Japan Railway & Transport Review No. 24 (pp.50–55)

Railway Technology Today 11
Passenger Service Technologies
Koichi Goto


This article describes passenger service technologies on Japanese railways. The main topics are trends in seat reservation systems (especially for express trains), automatic ticket machines in stations, and automatic fare collection systems, such as automatic ticket checking machines. Ticket systems using contactless IC cards, which have the potential to revolutionize passenger services, are also described. Another recent topic is making railway facilities barrier-free in order to facilitate their use by elderly and disabled people. Some of these activities are also described.

Characteristics of Japanese Railway Environment

The decision about what passenger services to provide, and what technologies and systems to develop in order to achieve these services is closely linked to a country's railway environment. A distinguishing characteristic of Japan's railway environment is the existence of many railway companies (for example, the JRs and other publicly and privately owned railways), forming a complex network providing high-density, highvolume passenger transport typified by the metropolitan areas, especially Tokyo. Passengers commonly change between lines run by different companies to ride from a suburb well outside Tokyo, into the heart of the city, and then out to another suburb, all without ever stepping outside a station.
This kind of commuter network has developed in the major cities, but the JRs' high-speed shinkansen services on standard gauge also link major cities. The shinkansen lines are linked to narrowgauge express lines at main stations, forming a railway network linking every major city in Japan. In addition to the JRs, most larger private railways also operate express train services with reserved seating. The JRs alone offer over 1 million reserved seats each day, and these seat reservations must be managed efficiently.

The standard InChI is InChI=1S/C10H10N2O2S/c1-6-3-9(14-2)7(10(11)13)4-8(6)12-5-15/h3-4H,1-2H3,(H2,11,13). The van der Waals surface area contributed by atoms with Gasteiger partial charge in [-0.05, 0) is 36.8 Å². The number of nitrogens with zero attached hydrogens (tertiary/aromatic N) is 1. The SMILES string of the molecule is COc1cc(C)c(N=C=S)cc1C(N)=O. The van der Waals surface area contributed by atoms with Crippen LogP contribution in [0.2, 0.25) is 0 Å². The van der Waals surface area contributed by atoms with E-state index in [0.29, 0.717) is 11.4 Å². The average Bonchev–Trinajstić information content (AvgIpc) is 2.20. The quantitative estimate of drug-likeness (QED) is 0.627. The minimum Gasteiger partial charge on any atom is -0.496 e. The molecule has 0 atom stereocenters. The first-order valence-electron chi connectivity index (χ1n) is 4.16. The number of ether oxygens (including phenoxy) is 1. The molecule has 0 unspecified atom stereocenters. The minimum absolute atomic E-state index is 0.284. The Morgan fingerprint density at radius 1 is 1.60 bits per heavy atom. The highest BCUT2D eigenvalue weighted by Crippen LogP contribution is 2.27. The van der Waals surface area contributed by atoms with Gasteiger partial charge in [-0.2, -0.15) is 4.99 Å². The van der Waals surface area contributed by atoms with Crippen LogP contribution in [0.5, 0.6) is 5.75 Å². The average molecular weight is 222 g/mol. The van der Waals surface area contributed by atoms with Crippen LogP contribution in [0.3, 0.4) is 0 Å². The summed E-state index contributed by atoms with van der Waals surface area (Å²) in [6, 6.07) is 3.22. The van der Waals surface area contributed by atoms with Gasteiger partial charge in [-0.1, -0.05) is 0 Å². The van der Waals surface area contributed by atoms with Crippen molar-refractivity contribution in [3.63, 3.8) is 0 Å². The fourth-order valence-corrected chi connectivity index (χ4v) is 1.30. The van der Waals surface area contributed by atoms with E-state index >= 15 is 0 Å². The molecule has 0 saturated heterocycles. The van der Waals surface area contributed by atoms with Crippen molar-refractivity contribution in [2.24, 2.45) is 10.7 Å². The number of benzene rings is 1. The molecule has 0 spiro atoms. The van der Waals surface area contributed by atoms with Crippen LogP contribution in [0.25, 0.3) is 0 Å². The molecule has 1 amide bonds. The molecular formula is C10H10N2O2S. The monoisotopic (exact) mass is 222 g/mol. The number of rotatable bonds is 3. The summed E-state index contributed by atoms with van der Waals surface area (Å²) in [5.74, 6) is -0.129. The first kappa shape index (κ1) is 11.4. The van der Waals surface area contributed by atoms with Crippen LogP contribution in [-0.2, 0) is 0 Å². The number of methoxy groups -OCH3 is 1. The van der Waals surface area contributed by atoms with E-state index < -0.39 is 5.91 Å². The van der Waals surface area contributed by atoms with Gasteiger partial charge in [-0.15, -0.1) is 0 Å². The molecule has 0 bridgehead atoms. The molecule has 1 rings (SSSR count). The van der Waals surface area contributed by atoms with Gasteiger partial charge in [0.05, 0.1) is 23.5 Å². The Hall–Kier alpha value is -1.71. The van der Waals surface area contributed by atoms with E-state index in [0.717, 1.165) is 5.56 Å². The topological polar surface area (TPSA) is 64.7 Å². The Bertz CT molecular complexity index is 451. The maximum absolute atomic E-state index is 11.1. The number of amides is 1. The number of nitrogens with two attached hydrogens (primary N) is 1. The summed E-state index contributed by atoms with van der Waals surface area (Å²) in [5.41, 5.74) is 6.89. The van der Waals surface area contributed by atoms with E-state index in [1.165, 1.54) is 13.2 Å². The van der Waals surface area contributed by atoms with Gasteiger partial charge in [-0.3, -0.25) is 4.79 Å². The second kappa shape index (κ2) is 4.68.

All entrances to Japanese train stations have ticket barriers, unlike many stations in Europe, the USA and elsewhere, where tickets are not checked between entering the station and boarding the train, with tickets being collected on board. However, with the exception of some lowtraffic lines in rural areas, this method is not used in Japan, partly due to historical precedent and partly because on-board ticket checking is almost impossible during rush hours due to the extremely high density of passengers.
This environment makes speed and accuracy the first requirements for ticket reservation and automatic fare collection systems. If automatic ticket machines and ticket-checking gates are unable to perform as needed, stations would soon be in chaos. Companies in the JR group begin accepting seat reservations at 10:00 one month before the reservation day, and each day's reservation requests are transmitted from over 8000 terminals nationwide. The number of reservation requests is really high around the New Year and other holidays so the computer systems must be high performance and highly reliable or else glitches are reported on TV and in newspapers.
Platforms at Japanese stations are usually built level with the train floor, making it possible to board without having to step up or down. However, these platforms are rarely built at ground level, passengers must use stairs, escalators, and lifts to get from ground level outside the station to the platforms. If the station is elevated (over the tracks), the up and down walking distance becomes significant. This is a major problem for elderly and disabled passengers and even for passengers carrying heavy items. This problem is said to be driving passengers away from trains to cars, so it must be solved if passenger services are to be improved.

Ticket Reservation System

The old ticket reservation system was run by people, telephone lines, and ledgers. When there was a reservation request for a train, the station staff would transmit the request to the office that managed the reservation ledger for that train by telephone. The person at that office would then look up the ledger for the train in question, and if there were seats available, would record the reservation in the ledger. If a seat was available, the station staff would hand-write a ticket. The photograph on p. 50 shows a turntable used to switch between ledgers quickly. Although this system was designed to allow more seating reservations to be handled, there are clear limitations on how far a manual system can be taken.